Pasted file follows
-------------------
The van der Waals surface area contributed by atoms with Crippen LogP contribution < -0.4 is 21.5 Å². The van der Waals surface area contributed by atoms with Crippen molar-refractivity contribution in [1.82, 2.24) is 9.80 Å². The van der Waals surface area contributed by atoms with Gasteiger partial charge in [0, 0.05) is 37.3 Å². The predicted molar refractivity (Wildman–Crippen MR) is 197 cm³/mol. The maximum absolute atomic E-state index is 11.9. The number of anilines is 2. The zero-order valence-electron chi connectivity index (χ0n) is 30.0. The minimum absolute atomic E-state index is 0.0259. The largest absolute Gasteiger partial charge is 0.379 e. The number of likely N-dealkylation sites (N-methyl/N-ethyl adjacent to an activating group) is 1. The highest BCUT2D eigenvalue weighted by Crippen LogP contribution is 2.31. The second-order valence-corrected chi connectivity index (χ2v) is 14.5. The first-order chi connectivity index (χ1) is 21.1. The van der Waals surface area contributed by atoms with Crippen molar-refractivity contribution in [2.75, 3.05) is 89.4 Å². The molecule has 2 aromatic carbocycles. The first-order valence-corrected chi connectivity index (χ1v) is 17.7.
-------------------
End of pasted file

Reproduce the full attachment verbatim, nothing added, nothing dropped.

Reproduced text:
The van der Waals surface area contributed by atoms with Crippen LogP contribution < -0.4 is 21.5 Å². The van der Waals surface area contributed by atoms with Crippen molar-refractivity contribution in [1.82, 2.24) is 9.80 Å². The van der Waals surface area contributed by atoms with Gasteiger partial charge in [0, 0.05) is 37.3 Å². The predicted molar refractivity (Wildman–Crippen MR) is 197 cm³/mol. The maximum absolute atomic E-state index is 11.9. The number of anilines is 2. The zero-order valence-electron chi connectivity index (χ0n) is 30.0. The minimum absolute atomic E-state index is 0.0259. The largest absolute Gasteiger partial charge is 0.379 e. The number of likely N-dealkylation sites (N-methyl/N-ethyl adjacent to an activating group) is 1. The highest BCUT2D eigenvalue weighted by Crippen LogP contribution is 2.31. The second-order valence-corrected chi connectivity index (χ2v) is 14.5. The first-order chi connectivity index (χ1) is 21.1. The van der Waals surface area contributed by atoms with Crippen molar-refractivity contribution in [2.75, 3.05) is 89.4 Å². The molecule has 2 aromatic carbocycles. The first-order valence-corrected chi connectivity index (χ1v) is 17.7.